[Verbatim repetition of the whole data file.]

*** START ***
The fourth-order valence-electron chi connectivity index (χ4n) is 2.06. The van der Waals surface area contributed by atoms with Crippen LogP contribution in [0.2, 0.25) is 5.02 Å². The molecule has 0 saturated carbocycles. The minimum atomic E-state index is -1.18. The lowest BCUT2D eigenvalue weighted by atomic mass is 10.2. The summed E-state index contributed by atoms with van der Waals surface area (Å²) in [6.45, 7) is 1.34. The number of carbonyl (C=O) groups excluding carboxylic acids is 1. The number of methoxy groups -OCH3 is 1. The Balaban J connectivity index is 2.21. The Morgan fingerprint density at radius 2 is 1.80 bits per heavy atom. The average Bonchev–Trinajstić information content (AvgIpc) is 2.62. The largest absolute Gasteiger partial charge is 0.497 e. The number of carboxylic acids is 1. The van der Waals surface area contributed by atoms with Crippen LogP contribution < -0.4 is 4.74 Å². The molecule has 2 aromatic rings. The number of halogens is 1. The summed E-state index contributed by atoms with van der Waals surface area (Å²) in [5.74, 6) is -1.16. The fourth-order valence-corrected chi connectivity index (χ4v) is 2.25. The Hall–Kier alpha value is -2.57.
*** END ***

The fourth-order valence-electron chi connectivity index (χ4n) is 2.06. The van der Waals surface area contributed by atoms with Crippen LogP contribution in [0.2, 0.25) is 5.02 Å². The molecule has 0 saturated carbocycles. The minimum atomic E-state index is -1.18. The lowest BCUT2D eigenvalue weighted by atomic mass is 10.2. The summed E-state index contributed by atoms with van der Waals surface area (Å²) in [6.45, 7) is 1.34. The number of carbonyl (C=O) groups excluding carboxylic acids is 1. The number of methoxy groups -OCH3 is 1. The Balaban J connectivity index is 2.21. The Morgan fingerprint density at radius 2 is 1.80 bits per heavy atom. The average Bonchev–Trinajstić information content (AvgIpc) is 2.62. The largest absolute Gasteiger partial charge is 0.497 e. The number of carboxylic acids is 1. The van der Waals surface area contributed by atoms with Crippen LogP contribution < -0.4 is 4.74 Å². The molecule has 2 aromatic rings. The number of halogens is 1. The summed E-state index contributed by atoms with van der Waals surface area (Å²) in [5.74, 6) is -1.16. The fourth-order valence-corrected chi connectivity index (χ4v) is 2.25. The Hall–Kier alpha value is -2.57.